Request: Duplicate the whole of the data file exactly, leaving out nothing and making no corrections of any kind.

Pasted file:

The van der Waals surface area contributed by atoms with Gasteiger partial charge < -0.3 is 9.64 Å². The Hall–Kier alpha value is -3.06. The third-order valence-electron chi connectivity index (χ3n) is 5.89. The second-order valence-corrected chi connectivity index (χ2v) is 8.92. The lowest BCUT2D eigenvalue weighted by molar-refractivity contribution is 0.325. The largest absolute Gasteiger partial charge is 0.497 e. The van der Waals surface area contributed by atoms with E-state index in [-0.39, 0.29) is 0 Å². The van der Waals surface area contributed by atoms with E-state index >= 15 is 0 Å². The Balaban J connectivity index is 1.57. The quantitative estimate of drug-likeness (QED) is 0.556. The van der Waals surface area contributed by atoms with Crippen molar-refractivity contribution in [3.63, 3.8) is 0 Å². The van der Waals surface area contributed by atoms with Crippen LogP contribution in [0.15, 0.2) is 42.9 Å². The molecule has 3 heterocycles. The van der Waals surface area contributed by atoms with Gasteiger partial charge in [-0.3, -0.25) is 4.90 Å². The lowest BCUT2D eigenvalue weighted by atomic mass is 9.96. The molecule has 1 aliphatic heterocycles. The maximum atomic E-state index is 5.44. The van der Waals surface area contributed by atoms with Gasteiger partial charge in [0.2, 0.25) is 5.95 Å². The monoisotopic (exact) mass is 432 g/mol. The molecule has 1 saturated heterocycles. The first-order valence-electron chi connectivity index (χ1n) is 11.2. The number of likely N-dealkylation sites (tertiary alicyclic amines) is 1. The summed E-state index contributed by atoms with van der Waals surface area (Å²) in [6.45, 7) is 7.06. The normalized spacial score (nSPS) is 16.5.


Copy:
The van der Waals surface area contributed by atoms with Gasteiger partial charge < -0.3 is 9.64 Å². The Hall–Kier alpha value is -3.06. The third-order valence-electron chi connectivity index (χ3n) is 5.89. The second-order valence-corrected chi connectivity index (χ2v) is 8.92. The lowest BCUT2D eigenvalue weighted by molar-refractivity contribution is 0.325. The largest absolute Gasteiger partial charge is 0.497 e. The van der Waals surface area contributed by atoms with E-state index in [-0.39, 0.29) is 0 Å². The van der Waals surface area contributed by atoms with E-state index >= 15 is 0 Å². The Balaban J connectivity index is 1.57. The quantitative estimate of drug-likeness (QED) is 0.556. The van der Waals surface area contributed by atoms with Crippen molar-refractivity contribution in [3.63, 3.8) is 0 Å². The van der Waals surface area contributed by atoms with Crippen LogP contribution in [0.15, 0.2) is 42.9 Å². The molecule has 3 heterocycles. The van der Waals surface area contributed by atoms with Gasteiger partial charge in [-0.3, -0.25) is 4.90 Å². The lowest BCUT2D eigenvalue weighted by atomic mass is 9.96. The molecule has 1 aliphatic heterocycles. The maximum atomic E-state index is 5.44. The van der Waals surface area contributed by atoms with Gasteiger partial charge in [0.2, 0.25) is 5.95 Å². The monoisotopic (exact) mass is 432 g/mol. The molecule has 1 saturated heterocycles. The first-order valence-electron chi connectivity index (χ1n) is 11.2. The number of likely N-dealkylation sites (tertiary alicyclic amines) is 1. The summed E-state index contributed by atoms with van der Waals surface area (Å²) in [6.45, 7) is 7.06. The normalized spacial score (nSPS) is 16.5.